USA loses World Cup, but wins for soccer and broadcast 3D

World Cup USA vs. Ghana © Ben Queenborough/isiphotos.comWhile the US team lost to Ghana in the Round of 16 matches at the 2010 World Cup, all was not lost if you consider how much this team has done for soccer in the US. Viewership of the FIFA World Cup has grown 68% since the tournament last took place in Germany in 2006. And, US top rated players have received much more attention than they have in the past, most noted is team captain Landon Donovan who has made late night appearances and may be asked to play for the English Premier League team Manchester City.

CBS Sports’ Mike Freeman called the American run in the World Cup “the most entertaining TV drama since the O.J. Simpson trial.” Even Donovan talked about the explosion of social tweets and Facebook updates during the World Cup when an estimated 11.2 million visitors per minute hit Twitter when the US beat Algeria. Social networking about soccer via Twitter and Facebook was almost non-exsitent in 2006, but in 2010 gave the team a whole new support system and reason to win.

What’s more, the 2010 World Cup has pushed the broadcast 3D format more than any other sport so far, with FIFA and Sony currently producing the most 3D footage of any sporting event yet. Given the limited amount of movies soon to be available in 3D (Avatar, Alice in Wonderland, and Toy Story 3 to name a few), it won’t be movies that drive consumers to buy 3D HDTVs but rather sports fans obsessed with having the best home “stadiums” money can buy. And, of course, the early adopters who always look to buy the newest of new. Oh, what would we do without those folks who don’t look at price tags?

Professional sports, namely football, were really what got consumers into the Best Buys and Circuit City stores to buy HDTVs in time for the NFL playoffs. Oddly enough, many of those who bought HDTVs have still not bought into Blu-ray media, but rather are content with upscaling DVDs and watching the now abundant amount of high-def content on broadcast television. When you’ve got some great premium movies for free in high-def video and Dolby Surround audio it’s hard to justify buying a BD player and potentially replacing an entire library of DVDs with high-def media.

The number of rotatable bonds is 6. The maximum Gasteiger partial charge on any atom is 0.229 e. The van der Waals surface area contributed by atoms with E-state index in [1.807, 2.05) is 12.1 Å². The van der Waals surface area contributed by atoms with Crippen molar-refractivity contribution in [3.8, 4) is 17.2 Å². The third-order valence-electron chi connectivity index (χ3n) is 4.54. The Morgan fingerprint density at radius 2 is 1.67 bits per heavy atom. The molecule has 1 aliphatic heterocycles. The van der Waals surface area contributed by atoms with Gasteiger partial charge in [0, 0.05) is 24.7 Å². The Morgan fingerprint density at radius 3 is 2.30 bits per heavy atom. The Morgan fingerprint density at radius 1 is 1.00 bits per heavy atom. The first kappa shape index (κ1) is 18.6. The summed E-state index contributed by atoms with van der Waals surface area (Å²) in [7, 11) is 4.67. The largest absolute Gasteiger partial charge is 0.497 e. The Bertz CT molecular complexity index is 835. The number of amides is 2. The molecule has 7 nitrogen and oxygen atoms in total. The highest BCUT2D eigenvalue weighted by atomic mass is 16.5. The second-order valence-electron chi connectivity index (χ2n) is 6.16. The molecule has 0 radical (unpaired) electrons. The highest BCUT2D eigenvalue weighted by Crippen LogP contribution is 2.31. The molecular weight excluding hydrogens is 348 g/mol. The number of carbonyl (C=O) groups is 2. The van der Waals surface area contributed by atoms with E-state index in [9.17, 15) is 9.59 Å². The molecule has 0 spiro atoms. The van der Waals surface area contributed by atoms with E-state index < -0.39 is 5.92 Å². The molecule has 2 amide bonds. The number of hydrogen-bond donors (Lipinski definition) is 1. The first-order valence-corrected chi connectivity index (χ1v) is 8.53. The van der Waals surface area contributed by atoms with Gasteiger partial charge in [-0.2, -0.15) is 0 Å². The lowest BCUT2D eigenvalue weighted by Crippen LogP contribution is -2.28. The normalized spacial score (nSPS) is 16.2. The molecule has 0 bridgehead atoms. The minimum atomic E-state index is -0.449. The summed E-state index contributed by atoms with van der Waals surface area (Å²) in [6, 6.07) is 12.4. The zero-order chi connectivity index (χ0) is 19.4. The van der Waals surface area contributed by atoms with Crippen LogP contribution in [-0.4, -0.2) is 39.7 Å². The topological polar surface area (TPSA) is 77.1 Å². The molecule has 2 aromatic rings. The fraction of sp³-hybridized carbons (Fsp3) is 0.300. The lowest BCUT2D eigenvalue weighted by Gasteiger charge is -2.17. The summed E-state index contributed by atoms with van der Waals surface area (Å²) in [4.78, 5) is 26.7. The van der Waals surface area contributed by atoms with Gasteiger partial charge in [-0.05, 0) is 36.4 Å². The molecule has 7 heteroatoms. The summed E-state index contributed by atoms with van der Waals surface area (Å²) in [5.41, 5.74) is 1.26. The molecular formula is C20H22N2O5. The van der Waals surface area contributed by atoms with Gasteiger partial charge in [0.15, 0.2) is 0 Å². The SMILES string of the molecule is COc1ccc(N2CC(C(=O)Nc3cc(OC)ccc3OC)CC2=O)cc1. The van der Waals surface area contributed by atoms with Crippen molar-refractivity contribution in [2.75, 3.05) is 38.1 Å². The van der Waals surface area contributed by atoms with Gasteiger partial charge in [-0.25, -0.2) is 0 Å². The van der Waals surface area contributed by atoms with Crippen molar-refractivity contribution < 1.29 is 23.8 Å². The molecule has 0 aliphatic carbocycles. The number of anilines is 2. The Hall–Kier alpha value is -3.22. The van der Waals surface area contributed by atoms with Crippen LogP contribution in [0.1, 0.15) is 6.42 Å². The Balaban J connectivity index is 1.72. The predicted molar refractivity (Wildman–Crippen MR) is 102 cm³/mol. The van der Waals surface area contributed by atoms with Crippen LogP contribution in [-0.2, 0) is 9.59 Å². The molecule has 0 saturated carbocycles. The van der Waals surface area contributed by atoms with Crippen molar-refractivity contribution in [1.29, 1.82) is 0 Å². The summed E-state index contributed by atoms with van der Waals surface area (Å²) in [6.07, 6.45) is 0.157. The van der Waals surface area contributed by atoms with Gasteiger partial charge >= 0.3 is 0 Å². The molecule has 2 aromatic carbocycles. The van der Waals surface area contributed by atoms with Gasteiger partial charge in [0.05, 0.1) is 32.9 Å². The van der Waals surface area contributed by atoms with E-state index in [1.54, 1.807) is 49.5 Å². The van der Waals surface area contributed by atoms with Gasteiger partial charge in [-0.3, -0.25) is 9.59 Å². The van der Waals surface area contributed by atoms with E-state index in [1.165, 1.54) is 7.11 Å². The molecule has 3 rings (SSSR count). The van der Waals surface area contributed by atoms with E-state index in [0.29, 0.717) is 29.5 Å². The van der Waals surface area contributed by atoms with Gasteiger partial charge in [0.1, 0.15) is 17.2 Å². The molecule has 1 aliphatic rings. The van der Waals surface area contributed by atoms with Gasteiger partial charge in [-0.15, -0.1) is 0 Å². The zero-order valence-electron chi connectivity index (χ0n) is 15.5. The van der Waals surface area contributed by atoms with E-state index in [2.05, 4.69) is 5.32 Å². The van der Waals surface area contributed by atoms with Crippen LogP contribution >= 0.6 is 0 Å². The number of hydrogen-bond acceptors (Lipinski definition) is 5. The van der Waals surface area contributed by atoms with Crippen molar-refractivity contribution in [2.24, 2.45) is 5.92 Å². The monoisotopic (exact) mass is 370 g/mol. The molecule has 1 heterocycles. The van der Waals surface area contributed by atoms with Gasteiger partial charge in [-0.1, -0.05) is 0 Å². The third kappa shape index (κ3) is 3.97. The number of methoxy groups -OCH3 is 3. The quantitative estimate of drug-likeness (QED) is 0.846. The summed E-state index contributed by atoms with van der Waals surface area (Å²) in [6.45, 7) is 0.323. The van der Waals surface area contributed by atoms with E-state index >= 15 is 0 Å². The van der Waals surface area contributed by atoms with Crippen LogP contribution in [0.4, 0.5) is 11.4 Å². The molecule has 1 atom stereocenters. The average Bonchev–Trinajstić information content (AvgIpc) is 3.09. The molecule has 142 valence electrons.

That’s why sports will either make or break 3D. Sport events are live, unpredictable, and unmatchable in terms of anxiety-filled real drama. In fact, a recent study by the New England Journal of Medicine showed that watching soccer actually increases your chance of a heart attack. (Not that you should stop watching – hell, you only live once.) Sports keep us on the edge of our seats, and offer something for everyone. Now with the dawn of shutter-synced 3D television, there is a new level of immersion.

You can bet when the World Cup ends you’ll see a surge of viewership of MLS games in the US, both in stadiums and in front of television sets. And, although soccer may have been held back from premium network coverage in the past due to lack of advertising interest and networks scratching their heads about how to take commercial breaks, we may see more innovative advertising techniques emerge in the future. The rotating side banners just don’t cut it here in the US so expect more score graphic sponsorship and in-game ad overlays. Innovation is good, as long as gameplay isn’t interrupted.

Next summer, an international sport which gets little to no attention in the US, Rugby, will be broadcast to the largest US audience yet with the World Cup 2011 from New Zealand. NBC and Universal Sports will have television and digital rights to all 48 of the matches, which will put the tournament on PCs and mobile phones as well as television sets. However, NBC hasn’t announced any 3D coverage of the event yet, and, unfortunately Universal Sports is still a standard-def network.

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Jeff Chabot

Jeff Chabot

Jeff Chabot writes about technology, broadcasting, and digital entertainment. You can also find him on Gameverse, Gadget Review, and Google+.

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